With Saga not letting up in its second year and by adding The Private Eye to his repertoire, Brian K. Vaughan is showing the world he continues to be a brilliant and clever virtuoso of comics storytelling.
With monumental hits like Y: The Last Man, Runaways, and Ex Machina, under his belt, Vaughan was a titan of creativity well before his current blockbusters—Saga and The Private Eye—really took off running. With his, and their successes, Vaughan has become a pioneer in the comics industry, cutting a path and changing the way fans and creators alike look at comics. While he didn’t invent creator owned comics, Vaughan has embraced it in a way not many others have and achieved a high level of success in doing so.
Earlier this year I wrote about how Saga is this generation’s game changing comic. Much like the way Gwen Stacy’s death is considered by some to be the spark that marked the beginning of the Bronze Age of Comics, Bryan K. Vaughan’s Saga’s imaginative, bold, and oddly relatable stories might possibly be the spark that drives this generation of comics creators to disregard the outdated and arbitrary set of censorships that guide the popular comics today and reach for the stars instead.
As if one hit a year wasn’t enough, Vaughan teamed up with Marcos Martin to create a different animal all together. A digital-only, DRM-free, full-length comic book, which isn’t that revolutionary in and of itself considering comedians like Louis CK and Aziz Ansari have been doing it for a couple of years, but when you take into account the “name your own price” pricing model you wouldn’t expect Vaughan and Martin to do that well, but they showed naysayers that the majority of the audience is willing and eager to pay for the content.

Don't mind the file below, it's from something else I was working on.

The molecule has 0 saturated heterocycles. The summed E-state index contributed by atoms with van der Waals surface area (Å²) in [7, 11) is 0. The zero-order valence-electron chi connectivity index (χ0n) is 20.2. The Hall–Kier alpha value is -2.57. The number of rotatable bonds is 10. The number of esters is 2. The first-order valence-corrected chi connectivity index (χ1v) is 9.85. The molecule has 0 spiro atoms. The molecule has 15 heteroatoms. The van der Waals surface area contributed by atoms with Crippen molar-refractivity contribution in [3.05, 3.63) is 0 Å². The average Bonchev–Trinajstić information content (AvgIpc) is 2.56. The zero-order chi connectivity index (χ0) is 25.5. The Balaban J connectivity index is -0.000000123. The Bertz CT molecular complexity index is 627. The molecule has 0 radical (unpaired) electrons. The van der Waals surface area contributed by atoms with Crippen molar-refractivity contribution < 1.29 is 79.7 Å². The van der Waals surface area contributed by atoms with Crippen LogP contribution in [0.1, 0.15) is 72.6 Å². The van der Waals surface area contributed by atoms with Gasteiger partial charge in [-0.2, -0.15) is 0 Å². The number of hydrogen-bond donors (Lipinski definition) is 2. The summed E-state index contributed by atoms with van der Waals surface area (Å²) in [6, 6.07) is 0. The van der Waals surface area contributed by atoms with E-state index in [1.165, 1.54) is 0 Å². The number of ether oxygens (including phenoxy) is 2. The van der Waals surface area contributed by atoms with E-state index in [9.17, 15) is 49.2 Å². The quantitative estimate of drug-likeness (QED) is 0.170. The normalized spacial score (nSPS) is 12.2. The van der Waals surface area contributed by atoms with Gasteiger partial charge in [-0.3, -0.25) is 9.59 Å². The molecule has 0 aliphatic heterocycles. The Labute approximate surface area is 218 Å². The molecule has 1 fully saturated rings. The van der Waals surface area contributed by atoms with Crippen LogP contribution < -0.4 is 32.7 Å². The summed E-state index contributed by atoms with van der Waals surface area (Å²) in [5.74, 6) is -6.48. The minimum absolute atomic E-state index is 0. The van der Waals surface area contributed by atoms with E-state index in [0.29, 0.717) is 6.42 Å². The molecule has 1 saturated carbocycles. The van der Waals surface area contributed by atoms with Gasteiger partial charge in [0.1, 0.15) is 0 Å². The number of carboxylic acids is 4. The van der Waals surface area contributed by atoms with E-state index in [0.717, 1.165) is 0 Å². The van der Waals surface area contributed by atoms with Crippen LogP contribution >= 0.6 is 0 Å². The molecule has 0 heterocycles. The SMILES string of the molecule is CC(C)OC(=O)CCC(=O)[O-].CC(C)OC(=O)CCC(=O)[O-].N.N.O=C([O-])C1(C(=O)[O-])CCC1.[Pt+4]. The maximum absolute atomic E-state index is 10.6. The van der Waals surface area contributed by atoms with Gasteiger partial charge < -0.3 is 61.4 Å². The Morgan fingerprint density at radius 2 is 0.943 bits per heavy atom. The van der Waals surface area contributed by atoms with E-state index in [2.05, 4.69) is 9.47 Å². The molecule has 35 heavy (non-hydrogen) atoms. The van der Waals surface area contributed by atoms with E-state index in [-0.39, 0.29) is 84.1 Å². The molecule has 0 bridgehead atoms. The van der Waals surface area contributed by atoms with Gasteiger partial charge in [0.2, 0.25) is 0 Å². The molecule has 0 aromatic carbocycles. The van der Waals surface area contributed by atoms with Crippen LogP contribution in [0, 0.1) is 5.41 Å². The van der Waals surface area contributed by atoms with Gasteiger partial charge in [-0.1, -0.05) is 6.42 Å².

What is it that sets Vaughan’s writing apart? First, he makes the appeal of his characters less about what they are than who they are. It doesn’t matter if his protagonists are lions, mutant kids, the last man on Earth, or funky aliens with six arms or wings and magic, Vaughan’s characters think and feel with all the complexity of real people. They’re messy and flawed and so, so interesting. It also doesn’t hurt that they’re also very inventive concepts.
Secondly, Vaughan is a master of his craft. In a 2007 interview, Vaughan talks about his dedication to the three act plot structure on which western storytelling is built upon. His stories have a beginning, a middle, and an end (for the most part) which gives the audience the sense that whatever we’re reading is building towards something of importance. In a market saturated with comics that publishers build into franchises and that seem to want to run forever, Vaughan is not afraid to put a universe to bed once the characters’ stories have run out. An obvious but weirdly brilliant idea.
Finally, and I’ve said this before in other articles, but Vaughan loves comics. With things like Saga and Ex Machina, he’s not writing for the movie deal. He crafts the story to exist primarily on the page, which makes the reading experience much more seamless, enjoyable, and exciting.
For his work on Saga and The Private Eye, and for being a master storyteller and a pioneer in creativity and comics business, Brian K. Vaughan is this year’s independent writer of the year. All hail the king!